We often assume that if the Italian born Ancestor never became a U.S. citizen, we do not have to do anything to prove it; the concept that he did not speak English is a good enough proof. Alas, this is not true; “proving the negative” is required and it comes in the form of multiple Letters of No Records, Certificates of Non-Existence (often referred to as a CONE), and Census Records. Knowing where to request these documents and what the proper documentation your Consulate, Italian town, or Italian court requires to prove your Ancestor did not naturalize is key to saving time and money. 


Most of the vital records required to prove your lineage and link yourself to the Italian born ancestors are here in the U.S. though the proximity of the records does not necessarily translate into guaranteed successful acquisition or fast acquisition. Often States have unique procedures to request a birth record of a deceased person; you may be required to present the person’s death record, or you may need “lineage documents”, mainly the births of all the descendants including yourself to prove your lineage.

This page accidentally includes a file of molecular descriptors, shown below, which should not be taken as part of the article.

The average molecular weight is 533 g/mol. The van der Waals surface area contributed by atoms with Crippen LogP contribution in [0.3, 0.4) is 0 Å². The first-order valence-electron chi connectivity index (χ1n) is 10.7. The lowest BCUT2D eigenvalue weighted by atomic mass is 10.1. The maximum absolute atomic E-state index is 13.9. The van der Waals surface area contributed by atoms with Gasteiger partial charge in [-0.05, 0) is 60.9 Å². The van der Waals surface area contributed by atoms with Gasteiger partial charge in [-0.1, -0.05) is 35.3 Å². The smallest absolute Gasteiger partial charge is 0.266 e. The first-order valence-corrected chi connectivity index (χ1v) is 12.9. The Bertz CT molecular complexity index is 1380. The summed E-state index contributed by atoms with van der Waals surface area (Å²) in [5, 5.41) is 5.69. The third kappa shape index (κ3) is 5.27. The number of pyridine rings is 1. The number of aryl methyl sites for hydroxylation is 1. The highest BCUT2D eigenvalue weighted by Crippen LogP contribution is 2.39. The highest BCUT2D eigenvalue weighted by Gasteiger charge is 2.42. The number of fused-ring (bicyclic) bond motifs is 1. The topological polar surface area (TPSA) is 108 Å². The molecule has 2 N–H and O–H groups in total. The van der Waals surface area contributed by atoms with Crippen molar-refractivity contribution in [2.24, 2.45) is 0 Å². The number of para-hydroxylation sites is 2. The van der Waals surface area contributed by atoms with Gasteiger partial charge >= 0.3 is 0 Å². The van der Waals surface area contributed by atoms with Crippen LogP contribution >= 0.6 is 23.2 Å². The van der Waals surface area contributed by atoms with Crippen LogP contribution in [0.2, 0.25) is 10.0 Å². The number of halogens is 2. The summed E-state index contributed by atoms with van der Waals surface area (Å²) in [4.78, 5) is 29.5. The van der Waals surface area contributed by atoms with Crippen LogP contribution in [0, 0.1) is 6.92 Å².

In one of the worst-case scenarios, you may have to obtain a Court Order (New York State) through an Article 78 proceeding to have the Division of Vital Records release a certified copy of the birth record of your deceased grandparent or parent.  Additionally, many states, towns, and counties also have different formats they issue these records in; it’s important to not only obtain the required record but to obtain the required record in the correct format.  All these nuances can make the project so much longer to the point of taking up several years just to gather the required documents.